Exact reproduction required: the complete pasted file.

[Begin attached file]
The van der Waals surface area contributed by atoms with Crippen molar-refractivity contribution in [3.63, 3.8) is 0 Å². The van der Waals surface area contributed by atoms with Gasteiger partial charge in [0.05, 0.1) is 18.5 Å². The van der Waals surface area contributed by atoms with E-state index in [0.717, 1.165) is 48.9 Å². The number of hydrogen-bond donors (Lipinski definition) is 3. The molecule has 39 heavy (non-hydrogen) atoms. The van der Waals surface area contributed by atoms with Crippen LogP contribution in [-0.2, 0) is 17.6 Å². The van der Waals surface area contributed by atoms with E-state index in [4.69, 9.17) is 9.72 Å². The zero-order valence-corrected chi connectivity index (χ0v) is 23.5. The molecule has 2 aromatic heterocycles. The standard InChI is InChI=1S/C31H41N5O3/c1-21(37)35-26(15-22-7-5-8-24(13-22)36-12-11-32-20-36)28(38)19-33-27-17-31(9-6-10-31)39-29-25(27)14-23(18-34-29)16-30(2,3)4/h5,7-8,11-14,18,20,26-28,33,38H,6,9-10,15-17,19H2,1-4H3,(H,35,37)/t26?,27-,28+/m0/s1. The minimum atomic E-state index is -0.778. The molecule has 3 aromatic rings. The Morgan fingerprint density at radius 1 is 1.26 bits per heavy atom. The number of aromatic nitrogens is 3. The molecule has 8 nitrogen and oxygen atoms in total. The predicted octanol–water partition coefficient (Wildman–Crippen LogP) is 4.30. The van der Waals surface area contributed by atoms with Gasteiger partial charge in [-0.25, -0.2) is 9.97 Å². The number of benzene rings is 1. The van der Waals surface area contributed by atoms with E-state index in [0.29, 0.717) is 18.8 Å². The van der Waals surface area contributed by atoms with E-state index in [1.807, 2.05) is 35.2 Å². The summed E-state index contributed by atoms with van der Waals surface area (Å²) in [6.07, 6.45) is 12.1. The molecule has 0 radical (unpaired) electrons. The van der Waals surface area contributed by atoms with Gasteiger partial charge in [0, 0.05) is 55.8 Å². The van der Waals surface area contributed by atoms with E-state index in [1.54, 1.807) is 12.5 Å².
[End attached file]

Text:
The van der Waals surface area contributed by atoms with Crippen molar-refractivity contribution in [3.63, 3.8) is 0 Å². The van der Waals surface area contributed by atoms with Gasteiger partial charge in [0.05, 0.1) is 18.5 Å². The van der Waals surface area contributed by atoms with E-state index in [0.717, 1.165) is 48.9 Å². The number of hydrogen-bond donors (Lipinski definition) is 3. The molecule has 39 heavy (non-hydrogen) atoms. The van der Waals surface area contributed by atoms with Crippen LogP contribution in [-0.2, 0) is 17.6 Å². The van der Waals surface area contributed by atoms with E-state index in [4.69, 9.17) is 9.72 Å². The zero-order valence-corrected chi connectivity index (χ0v) is 23.5. The molecule has 2 aromatic heterocycles. The standard InChI is InChI=1S/C31H41N5O3/c1-21(37)35-26(15-22-7-5-8-24(13-22)36-12-11-32-20-36)28(38)19-33-27-17-31(9-6-10-31)39-29-25(27)14-23(18-34-29)16-30(2,3)4/h5,7-8,11-14,18,20,26-28,33,38H,6,9-10,15-17,19H2,1-4H3,(H,35,37)/t26?,27-,28+/m0/s1. The minimum atomic E-state index is -0.778. The molecule has 3 aromatic rings. The Morgan fingerprint density at radius 1 is 1.26 bits per heavy atom. The number of aromatic nitrogens is 3. The molecule has 8 nitrogen and oxygen atoms in total. The predicted octanol–water partition coefficient (Wildman–Crippen LogP) is 4.30. The van der Waals surface area contributed by atoms with Gasteiger partial charge in [-0.25, -0.2) is 9.97 Å². The number of benzene rings is 1. The van der Waals surface area contributed by atoms with E-state index in [0.29, 0.717) is 18.8 Å². The van der Waals surface area contributed by atoms with E-state index in [1.807, 2.05) is 35.2 Å². The summed E-state index contributed by atoms with van der Waals surface area (Å²) in [6.07, 6.45) is 12.1. The molecule has 0 radical (unpaired) electrons. The van der Waals surface area contributed by atoms with Gasteiger partial charge in [0, 0.05) is 55.8 Å². The van der Waals surface area contributed by atoms with E-state index in [1.54, 1.807) is 12.5 Å².